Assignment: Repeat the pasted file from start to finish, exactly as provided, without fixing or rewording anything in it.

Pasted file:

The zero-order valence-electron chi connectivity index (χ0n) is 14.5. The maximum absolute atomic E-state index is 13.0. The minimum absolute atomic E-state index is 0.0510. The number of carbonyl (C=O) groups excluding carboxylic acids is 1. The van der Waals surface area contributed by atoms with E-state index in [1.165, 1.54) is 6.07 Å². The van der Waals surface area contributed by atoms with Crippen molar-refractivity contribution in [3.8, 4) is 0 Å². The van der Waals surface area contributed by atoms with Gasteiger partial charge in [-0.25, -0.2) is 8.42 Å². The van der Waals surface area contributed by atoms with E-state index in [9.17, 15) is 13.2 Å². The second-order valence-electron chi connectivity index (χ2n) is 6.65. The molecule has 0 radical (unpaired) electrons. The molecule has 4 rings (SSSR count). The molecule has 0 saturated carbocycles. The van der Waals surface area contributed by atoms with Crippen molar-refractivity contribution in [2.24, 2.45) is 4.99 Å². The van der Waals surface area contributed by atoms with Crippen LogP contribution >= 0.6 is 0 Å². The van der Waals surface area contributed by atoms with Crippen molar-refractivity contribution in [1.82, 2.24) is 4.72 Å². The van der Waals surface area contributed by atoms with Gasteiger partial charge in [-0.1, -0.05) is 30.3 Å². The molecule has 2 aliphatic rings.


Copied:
The zero-order valence-electron chi connectivity index (χ0n) is 14.5. The maximum absolute atomic E-state index is 13.0. The minimum absolute atomic E-state index is 0.0510. The number of carbonyl (C=O) groups excluding carboxylic acids is 1. The van der Waals surface area contributed by atoms with E-state index in [1.165, 1.54) is 6.07 Å². The van der Waals surface area contributed by atoms with Crippen molar-refractivity contribution in [3.8, 4) is 0 Å². The van der Waals surface area contributed by atoms with Gasteiger partial charge in [-0.25, -0.2) is 8.42 Å². The van der Waals surface area contributed by atoms with E-state index in [9.17, 15) is 13.2 Å². The second-order valence-electron chi connectivity index (χ2n) is 6.65. The molecule has 0 radical (unpaired) electrons. The molecule has 4 rings (SSSR count). The molecule has 0 saturated carbocycles. The van der Waals surface area contributed by atoms with Crippen molar-refractivity contribution in [2.24, 2.45) is 4.99 Å². The van der Waals surface area contributed by atoms with Crippen LogP contribution >= 0.6 is 0 Å². The van der Waals surface area contributed by atoms with Crippen molar-refractivity contribution in [1.82, 2.24) is 4.72 Å². The van der Waals surface area contributed by atoms with Gasteiger partial charge in [-0.1, -0.05) is 30.3 Å². The molecule has 2 aliphatic rings.